- Give up solving a minor problem or issue. There is a saying: “In the long term, no problem resists a total lack of solution”
- Turn off your mobile phone and only turn it back on at specific pre-determined hours
- Decide to work an hour less each day without reducing your workload.
Try things out, be curious, draw your own conclusions, find your own way to challenge your perception of time.
3. Time is money
As mentioned earlier… Let’s look at this literally. What if we were to manage our time the same way we manage our money? Some spendings are inevitable (food, housing, clothes, …), some spendings are for leisure (holidays, hobbies, relaxation, …), some spendings are investment-related (retirement, savings, …). How can you compare time and money? Here are a few idea joggers:
- Would you buy a piece of clothing you don’t like? When we approach this question with the angle of time management: would you spend your time with someone that you don’t particularly enjoy or appreciate?
- When it comes to leisure, would you spend money on a nice dinner at a fancy restaurant? Applied to time, would you spend time having dinner in good company?
- Regarding investment-related expenses, would you save money for retirement? When applied to time, would you spend time reading personal growth books or attend workshops or training to keep up with new technologies, etc…?
- If your revenue were to increase by 20%, what would you do with that extra money? Now, ask yourself the same question about time. What would you do with that extra time? For you, what are the expenses that are justified, what are the ones that are not?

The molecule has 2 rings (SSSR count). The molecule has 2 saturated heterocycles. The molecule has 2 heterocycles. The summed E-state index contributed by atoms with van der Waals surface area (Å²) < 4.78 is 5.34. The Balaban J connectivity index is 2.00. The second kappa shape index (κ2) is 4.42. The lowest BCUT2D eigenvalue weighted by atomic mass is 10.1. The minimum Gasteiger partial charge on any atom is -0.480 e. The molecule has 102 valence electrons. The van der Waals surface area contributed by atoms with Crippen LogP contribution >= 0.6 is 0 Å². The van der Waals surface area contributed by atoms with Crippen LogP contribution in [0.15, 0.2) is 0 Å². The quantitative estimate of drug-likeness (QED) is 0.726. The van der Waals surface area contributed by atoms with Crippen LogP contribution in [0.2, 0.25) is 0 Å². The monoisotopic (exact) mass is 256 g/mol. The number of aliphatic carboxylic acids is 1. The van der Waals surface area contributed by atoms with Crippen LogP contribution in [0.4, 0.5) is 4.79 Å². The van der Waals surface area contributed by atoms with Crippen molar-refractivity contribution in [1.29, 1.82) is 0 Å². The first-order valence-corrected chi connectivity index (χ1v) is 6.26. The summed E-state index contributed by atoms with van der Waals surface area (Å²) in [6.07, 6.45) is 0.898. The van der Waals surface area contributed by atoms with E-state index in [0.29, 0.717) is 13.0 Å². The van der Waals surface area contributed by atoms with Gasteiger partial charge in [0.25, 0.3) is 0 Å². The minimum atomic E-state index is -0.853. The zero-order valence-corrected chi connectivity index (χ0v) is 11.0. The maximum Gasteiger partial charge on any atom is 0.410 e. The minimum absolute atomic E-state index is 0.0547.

Have fun asking and comparing. Discover the questions you ask yourself about money and replace “money” with “time”. You’ll only become more aware of your relationship with time and what your priorities are.
4. Have boundaries.
No, you are not being selfish. When you set clear and honest boundaries, people respect them. You could decide that you will never work from home or that, whatever happens at work, you will not be available from 5 to 8 PM during family or friend time. You can decide when you are available by email or mobile phone on and off the workplace. You can decide you will pick up the kids at least once a week. You can decide you will spend at least 3 hours a week to workout, you can decide to organize at least one dinner a month with friends at your house. Just decide. And make it clear to others.
5. Be in the moment.
When you take a shower, really take a shower. Concentrate on the noise and feel of the water rather than running all the things that you have to get done before lunch. This will not make things happen anyway. Instead, by learning to be fully present, you will gradually become more efficient. Stop the multi-tasking. Meditate every day. 2 minutes can be enough to recharge, let go, put things into perspective and find inner joy. Disclaimer: this advice comes from a person (me) who has been the best meditation sceptic and procrastinator and who would roll her eyes when hearing “Meditation has changed my life”. Give it some thoughts… It’s worth it.